The nature and existence of time is a fascinating and puzzling feature of human life and awareness. This book integrates interdisciplinary work and approaches from such fields as physics, psychology, biology, phenomenology, and technology studies with philosophical analyses and considerations to explain a number of facets of the perennial question of time’s nature and existence, both in contemporary and in its initial classical Greek context; and it then explores and explains two of the most influential investigations of time in classical Western thought: Aristotle’s, as presented in his Physics, and the (neo)Platonist Plotinus’ in his treatise On Time and Eternity. Original interpretative perspectives are argued in both cases, and special attention is paid to Plotinus as partly responding to and critiquing Aristotle’s account.

(Text by the author)





Chapter One – Is Time Real?

Chapter Two – Eleaticism, Temporality, And Time

Chapter Three – The Makings Of A Temporal Universe

Chapter Four – Parmenidean Time And The Impossible Now

Chapter Five – Cosmic Motion And The Speed Of Time

Chapter Six – Temporal Cognition And The Return Of The Now

Chapter Seven – Real Temporality In An Aristotelian World

Chapter Eight – Does Aristotle Refute Eleaticism?

Chapter Nine – Temporality, Eternality, And Plotinus’ New Platonism

Chapter Ten – Plotinus’ Critique Of Aristotelian Motion

Chapter Eleven – Indefinite Temporality And The Measure Of Motion

Chapter Twelve – Plotinus’ Neoplatonic Account Of Time



Die Übersetzungen der Elementatio Theologica des Proklos und Ihre Bedeutung für den Proklostext

(Studies in Platonism, Neoplatonism, and the Platonic Tradition #6)


Hans-Christian Günther, 2007


The present book presents for the first time a detailed study of selected passages of the most important Georgian translation of a text of Greek philosophy: the translation of Proklos’ Elementatio Theologica by the most eminent philosopher of the Georgian middle ages, Ioane Petrizi, who not only translated Proklos’ text, but also provided it with an extensive commentary. The book discusses the paragraphs which are also extant in an Arabic translation of the early 9th century. The main scope of the book is to establish the relevance of the Georgian and Arabic translations for the history of the constitution of the text, but it provides also important insights in Petrizi’s method of translation and the philosophical significance of his commentary.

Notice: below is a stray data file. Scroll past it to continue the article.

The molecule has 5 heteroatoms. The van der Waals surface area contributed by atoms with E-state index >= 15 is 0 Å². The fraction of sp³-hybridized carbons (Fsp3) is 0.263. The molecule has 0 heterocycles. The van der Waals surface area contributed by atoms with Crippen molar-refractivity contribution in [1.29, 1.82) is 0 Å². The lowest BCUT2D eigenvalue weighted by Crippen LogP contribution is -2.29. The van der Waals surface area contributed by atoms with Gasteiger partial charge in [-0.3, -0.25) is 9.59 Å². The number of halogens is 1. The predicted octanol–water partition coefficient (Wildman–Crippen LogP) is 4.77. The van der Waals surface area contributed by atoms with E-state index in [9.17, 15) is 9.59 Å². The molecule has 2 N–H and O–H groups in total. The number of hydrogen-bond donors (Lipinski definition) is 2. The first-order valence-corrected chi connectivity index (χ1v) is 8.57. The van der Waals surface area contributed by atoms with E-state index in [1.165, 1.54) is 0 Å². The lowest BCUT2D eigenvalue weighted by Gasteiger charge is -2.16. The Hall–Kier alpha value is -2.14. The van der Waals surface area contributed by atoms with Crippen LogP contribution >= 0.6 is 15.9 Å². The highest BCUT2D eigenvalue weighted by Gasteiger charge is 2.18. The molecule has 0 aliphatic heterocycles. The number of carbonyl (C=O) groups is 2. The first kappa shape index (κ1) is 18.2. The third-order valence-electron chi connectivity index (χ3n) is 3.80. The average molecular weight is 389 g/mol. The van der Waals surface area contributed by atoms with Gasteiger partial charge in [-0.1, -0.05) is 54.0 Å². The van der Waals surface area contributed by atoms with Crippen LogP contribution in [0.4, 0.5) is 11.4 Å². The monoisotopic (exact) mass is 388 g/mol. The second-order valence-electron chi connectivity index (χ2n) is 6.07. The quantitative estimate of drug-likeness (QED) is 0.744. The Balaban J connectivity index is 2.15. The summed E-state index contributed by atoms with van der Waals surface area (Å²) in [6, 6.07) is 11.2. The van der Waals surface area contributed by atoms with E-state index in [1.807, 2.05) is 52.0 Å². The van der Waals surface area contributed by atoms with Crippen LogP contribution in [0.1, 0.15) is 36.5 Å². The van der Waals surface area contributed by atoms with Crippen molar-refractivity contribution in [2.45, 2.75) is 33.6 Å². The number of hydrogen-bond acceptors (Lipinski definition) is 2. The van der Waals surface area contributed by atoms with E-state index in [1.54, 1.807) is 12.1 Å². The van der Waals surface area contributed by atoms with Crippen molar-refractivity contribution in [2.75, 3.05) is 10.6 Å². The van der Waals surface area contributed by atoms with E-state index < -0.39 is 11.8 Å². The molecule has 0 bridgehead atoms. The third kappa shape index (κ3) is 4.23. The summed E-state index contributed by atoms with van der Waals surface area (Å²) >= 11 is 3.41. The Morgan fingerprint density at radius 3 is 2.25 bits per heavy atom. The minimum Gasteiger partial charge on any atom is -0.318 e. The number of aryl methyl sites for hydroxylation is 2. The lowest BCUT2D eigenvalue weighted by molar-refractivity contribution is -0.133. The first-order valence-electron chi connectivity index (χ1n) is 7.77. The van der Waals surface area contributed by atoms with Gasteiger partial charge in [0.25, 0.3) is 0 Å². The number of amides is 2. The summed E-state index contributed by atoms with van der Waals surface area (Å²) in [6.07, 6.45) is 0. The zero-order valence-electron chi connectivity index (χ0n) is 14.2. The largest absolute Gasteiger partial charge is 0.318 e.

(Text by the author)




Vorläufige material

Kapitel 1 – Einige Vorläufige Bemerkungen zur Bedeutung von Petrizis Übersetzung der Elementatio für die Textkonstitution

Kapitel 2 – Einige Propositionen der Elementatio im Licht der älteren Übersetzungen

Kapitel 3 – Freie Übersetzungen und Mißverständnisse in der Übersetzung Ioane Petrizis

Kapitel 4 – Einige Schlußfolgerungen für den Text der Elementatio

Kapitel 5 – Eine Paraphrasierende Interpretation des von Unechten Zusätzen Gereinigten Textes der Propositionen 1–6

Kapitel 6 – Zusammenfassung und Ausblick

Appendix I – Ioane Petrizis Übersetzung der Behandelten Zwanzig Propositionen der Elementatio Theologica

Appendix II – Die Proposition 128a

Appendix III – Die Arabische Übersetzung der Zwanzig Propositionen der Elementatio Theologica

Appendix IV – Glossar


Order from Disorder: Proclus’ Doctrine of Evil and Its Roots in Ancient Platonism

(Studies in Platonism, Neoplatonism, and the Platonic Tradition #5)


John Phillips, 2007


This study places the doctrine of the evil of the Neoplatonist Proclus in its proper context, the exegetical tradition as it developed within the various schools of ancient Platonism, from Middle Platonism to early Neoplatonism. With regard to the evil of the body, there are chapters on the various interpretations of Plato’s notion of a pre-cosmic disorderly motion as the source of corporeal evil and on the role of what Platonists referred to as an irrational Nature in the origin of that motion. As for evil of the soul, there are chapters dealing with the concept of an evil World Soul and with the view that the evil that is ascribed to the human soul is a form of psychological weakness.

(Text by the author)




Preliminary material


Chapter One – Proclus’ doctrine of evil

Chapter Two – Evil as privation

Chapter Three – Evil as a disorderly motion

Chapter Four – Irrational nature

Chapter Five – The evil world soul